With the announcement of the LibreOffice project, I went back and looked at the code base again. It’s a little cleaner now then it was and I could get it to build. The development group is large enough that I didn’t have to jump in and take over the entire project (I want to help and not run it). With the lack of copyright assignment, a buildable code base, and a group of friendly co-developers, I decided that this would be a good project to work on.
What was your first contribution to LibreOffice ?
I started out just submitting patches/suggestions to get the code to build on Mac OS X. When the project first started, very little was documented about what the dependencies are required for building on Mac OS X.
What was your initial experience of contributing to LibreOffice like ?
The current team of programmers are very friendly and they took my suggestions and patches with no complaints and applied them to the build system.
What do you think was your most important contribution to LibreOffice so far ?
My biggest project to date was the removing the code that implemented the high-contrast icons in each theme. It seems that with the inclusion of icon themes, having a 2nd set of high-contrast icons for each theme was a little overkill since someone created a high-contrast theme. So I spent a few weeks identifying and removing the code.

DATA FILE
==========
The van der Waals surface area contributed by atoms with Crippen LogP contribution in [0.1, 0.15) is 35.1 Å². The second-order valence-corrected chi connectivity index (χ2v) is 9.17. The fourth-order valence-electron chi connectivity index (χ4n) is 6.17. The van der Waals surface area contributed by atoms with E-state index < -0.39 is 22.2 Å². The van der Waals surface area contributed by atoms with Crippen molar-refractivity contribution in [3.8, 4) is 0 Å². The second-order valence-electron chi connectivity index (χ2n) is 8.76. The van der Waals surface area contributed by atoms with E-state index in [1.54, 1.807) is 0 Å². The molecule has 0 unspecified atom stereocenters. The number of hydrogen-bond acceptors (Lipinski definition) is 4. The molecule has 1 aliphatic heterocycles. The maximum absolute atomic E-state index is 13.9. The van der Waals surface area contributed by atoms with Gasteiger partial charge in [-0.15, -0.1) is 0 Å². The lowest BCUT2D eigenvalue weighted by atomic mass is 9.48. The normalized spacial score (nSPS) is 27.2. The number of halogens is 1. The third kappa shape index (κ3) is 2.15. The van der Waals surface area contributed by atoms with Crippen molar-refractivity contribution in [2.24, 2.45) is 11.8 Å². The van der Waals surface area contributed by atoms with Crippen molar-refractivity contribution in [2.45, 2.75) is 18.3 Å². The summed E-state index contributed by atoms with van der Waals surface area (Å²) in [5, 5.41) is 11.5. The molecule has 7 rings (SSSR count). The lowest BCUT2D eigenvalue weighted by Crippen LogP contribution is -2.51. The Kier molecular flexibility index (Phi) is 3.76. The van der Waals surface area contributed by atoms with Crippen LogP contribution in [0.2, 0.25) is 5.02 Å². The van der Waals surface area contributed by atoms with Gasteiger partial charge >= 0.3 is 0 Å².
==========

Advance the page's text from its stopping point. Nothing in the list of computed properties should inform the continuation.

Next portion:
How will that improve things for users ?
First it removes the requirement to have a 2nd set of high-contrast icons for each theme; this reduces the size of the install. Since most of the code was loading the references to both sets and determining which one to display later, my changes also reduced memory overhead and processing overhead; both of these will lead to a faster and more responsive system.
What is your vision for the future and/or what would you most like to see improved ?
Currently I’m just trying to get back into C/C++ programming; thus, I’m mostly focusing on code cleanup. The current code base needs a lot of work: the pre-template macros are my current target. I love the idea that someone came up with the ability to create templates before the ability was added to the C++ standard; however, today these macros just add more confusion to the code base. My near term goals are to clean up the obvious issues caused by years of neglect.
Later I’d like to look into converting from the current Carbon based API to the newer Cocoa based APIs. This should let us move from OS X 10.4 to 10.5 and to allow for a 64bit build. I’ve noticed that we already have the start of a cocoa port in the code base; so most of the issue would be in determining how to modify the build system to refer to the cocoa source and then to add any missing functionally.
Anything else interesting you get up to when not hacking ?
Sure, I like to travel the world; I caught the bug early, and enjoyed being posted to Italy for two years (and enjoyed some great Chinese food there). I’ve also enjoyed seeing the sights in all manner of places from Germany, the Philipines, Hong Kong, and even Canada. Its fun to experiences both the differences and continuity between cultures.
Hopefully that love for travel means we’ll meet Joseph at a LibreOffice conference soon; thanks !